I didn’t use a recipe, and everything turned out wonderfully, which tells me that meatballs are the sort of cooking that is very forgiving on the cook. I chose to bake my meatballs in the oven instead of pan frying them to save on cleaning up a big messy stove top splatter. Definitely a good move on my part. While I can cook for hours when I’m stressed out, cleaning for hours doesn’t seem to have the same effect on me. Had I made the meatballs from ground turkey or chicken, I would have skipped the pre-cooking of the meatballs altogether and would have simply dropped them in the simmering sauce to cook gently. But, since I was using a mixture with a bit of fat in it, I wanted to cook the meatballs first to allow for most of the fat to drain off before saucing them up.
In this instance, simple is best. Though if you get into the habit of making meatballs regularly (hey, I don’t know how crazy your life is), then by all means, switch it up and get bold with your ingredient additions. Either way, serving a plate of these says I love you to the ones you love, and most importantly, to yourself too.
Think of this recipe as a blueprint only. The ingredients can be modified to suit your tastes. Dried herbs are completely optional, and feel free to add different ones if you like. I also enjoy this sauce with rosemary. You can also improvise with the meatballs - you could add some bread crumbs or seasonings such as dried herbs and spices. You could omit the garlic if need be. The cook time is flexible too. This is the sort of sauce that could simmer very gently on the stove top for a few hours. Or, you could even place the pot of sauce in the oven at 300F for a few hours, for some hands free cooking. This won rave reviews from my family.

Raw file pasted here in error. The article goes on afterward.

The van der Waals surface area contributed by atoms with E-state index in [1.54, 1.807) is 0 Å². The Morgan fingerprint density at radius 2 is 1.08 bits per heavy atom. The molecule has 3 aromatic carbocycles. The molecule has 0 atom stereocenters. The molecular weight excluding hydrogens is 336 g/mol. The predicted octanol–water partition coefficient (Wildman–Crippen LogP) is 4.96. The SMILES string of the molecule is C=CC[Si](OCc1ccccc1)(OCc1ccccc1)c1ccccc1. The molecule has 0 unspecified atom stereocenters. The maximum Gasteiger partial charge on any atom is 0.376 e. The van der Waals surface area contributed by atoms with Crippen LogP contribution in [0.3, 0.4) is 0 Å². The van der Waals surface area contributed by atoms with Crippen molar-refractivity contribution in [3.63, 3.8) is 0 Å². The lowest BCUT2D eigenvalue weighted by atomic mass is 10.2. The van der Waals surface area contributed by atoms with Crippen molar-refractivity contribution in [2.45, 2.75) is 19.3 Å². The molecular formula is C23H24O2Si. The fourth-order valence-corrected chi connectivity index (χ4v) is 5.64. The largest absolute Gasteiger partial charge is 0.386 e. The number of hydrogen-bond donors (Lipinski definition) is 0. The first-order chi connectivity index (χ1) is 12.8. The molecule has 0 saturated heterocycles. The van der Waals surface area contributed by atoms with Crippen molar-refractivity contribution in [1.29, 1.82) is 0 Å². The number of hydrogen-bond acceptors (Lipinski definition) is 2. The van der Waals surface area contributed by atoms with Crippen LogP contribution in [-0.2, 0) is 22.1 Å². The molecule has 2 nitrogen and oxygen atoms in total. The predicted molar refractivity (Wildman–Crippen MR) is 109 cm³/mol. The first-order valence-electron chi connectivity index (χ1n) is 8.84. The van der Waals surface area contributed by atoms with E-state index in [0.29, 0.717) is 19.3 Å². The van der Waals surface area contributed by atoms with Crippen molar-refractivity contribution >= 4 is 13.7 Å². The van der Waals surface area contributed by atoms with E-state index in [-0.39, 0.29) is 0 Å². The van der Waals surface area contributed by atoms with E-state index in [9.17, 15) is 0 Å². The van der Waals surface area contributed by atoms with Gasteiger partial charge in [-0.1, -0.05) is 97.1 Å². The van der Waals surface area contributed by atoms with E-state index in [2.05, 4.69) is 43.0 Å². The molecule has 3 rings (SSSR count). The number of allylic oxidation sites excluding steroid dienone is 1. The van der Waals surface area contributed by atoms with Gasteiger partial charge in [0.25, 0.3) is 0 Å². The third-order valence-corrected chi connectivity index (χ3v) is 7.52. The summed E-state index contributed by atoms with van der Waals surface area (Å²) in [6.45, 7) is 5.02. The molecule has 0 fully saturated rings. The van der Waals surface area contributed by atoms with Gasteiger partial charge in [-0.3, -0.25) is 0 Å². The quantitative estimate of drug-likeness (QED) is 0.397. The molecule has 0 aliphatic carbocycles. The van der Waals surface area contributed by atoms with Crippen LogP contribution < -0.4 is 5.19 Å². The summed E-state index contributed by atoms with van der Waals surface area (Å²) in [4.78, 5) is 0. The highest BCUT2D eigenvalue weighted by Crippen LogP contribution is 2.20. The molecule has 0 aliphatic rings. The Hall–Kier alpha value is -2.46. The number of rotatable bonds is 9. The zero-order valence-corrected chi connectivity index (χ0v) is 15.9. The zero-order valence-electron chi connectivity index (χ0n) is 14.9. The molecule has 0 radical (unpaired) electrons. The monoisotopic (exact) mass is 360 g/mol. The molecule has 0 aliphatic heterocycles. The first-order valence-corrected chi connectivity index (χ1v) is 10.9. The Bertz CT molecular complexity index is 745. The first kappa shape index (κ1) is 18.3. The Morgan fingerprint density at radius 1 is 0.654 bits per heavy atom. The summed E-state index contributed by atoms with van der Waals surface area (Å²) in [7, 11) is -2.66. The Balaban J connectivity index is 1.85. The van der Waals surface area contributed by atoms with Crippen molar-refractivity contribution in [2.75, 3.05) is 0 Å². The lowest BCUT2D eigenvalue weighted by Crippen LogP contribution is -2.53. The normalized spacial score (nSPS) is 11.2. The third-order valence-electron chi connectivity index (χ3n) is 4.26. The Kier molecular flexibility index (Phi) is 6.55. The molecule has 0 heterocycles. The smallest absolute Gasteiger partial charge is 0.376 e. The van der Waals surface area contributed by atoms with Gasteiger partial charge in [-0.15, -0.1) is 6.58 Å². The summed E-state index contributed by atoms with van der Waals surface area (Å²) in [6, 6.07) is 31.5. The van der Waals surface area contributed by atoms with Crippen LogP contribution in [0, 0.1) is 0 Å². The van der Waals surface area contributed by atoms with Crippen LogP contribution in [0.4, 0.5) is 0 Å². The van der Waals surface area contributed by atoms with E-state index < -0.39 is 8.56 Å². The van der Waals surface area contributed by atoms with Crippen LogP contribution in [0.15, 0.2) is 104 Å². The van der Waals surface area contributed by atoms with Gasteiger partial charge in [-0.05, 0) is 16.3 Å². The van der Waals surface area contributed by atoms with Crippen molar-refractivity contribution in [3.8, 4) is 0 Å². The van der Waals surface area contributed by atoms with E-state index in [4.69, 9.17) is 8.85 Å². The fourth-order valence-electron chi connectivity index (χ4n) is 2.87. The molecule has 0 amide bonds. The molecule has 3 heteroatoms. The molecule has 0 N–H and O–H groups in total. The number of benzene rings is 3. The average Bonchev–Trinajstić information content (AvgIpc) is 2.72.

- For the Meatballs:
- 1 to 1 1/2 pounds ground meat of your choice (I like ground beef, or a mixture of beef, veal and pork)
- 2 to 3 cloves of garlic, minced
- 1/4 to 1/3 cup of freshly grated Parmesan cheese
- For the Marinara Sauce:
- 2 tbsp olive oil or vegetable oil
- 2 celery stalks, finely chopped
- 1 medium onion, finely diced
- 2 to 3 cloves of garlic, finely chopped
- 2 28 oz cans of diced tomatoes
- 1 tsp dried basil
- 1 tsp dried oregano
- 1 tbsp sugar
- 1 tsp salt
- freshly ground pepper to taste
- Preheat the oven to 350F. Line a baking sheet with parchment paper and set aside.
- In a large mixing bowl, combine the ground meat, garlic and cheese. Mix well, and start to roll the mixture into small balls, each about an inch in diameter. You can make these smaller or larger if you wish.
- Place each meatball on the baking sheet, ensuring the meatballs are evenly spaced and not touching each other.
- Bake in the oven for 15 to 20 minutes. Remove from the oven and let cool.
- Heat the oil in a large pot over medium heat.
- Add the celery and onion, and cook for 5 to 7 minutes, until the vegetables have softened but not browned.
- Add the garlic and cook 2 to 3 minutes longer, until the garlic becomes fragrant.
- Add the canned tomatoes, and stir gently.
- Add the basil, oregano, sugar, salt and pepper.
- Bring the sauce to a bubble, then lower the heat and let simmer for at least 25 minutes, and up to 1 hour or so.
- Add the cooled meatballs to the sauce, and continue to simmer for another 20 minutes.
- Serve with your favourite cooked pasta.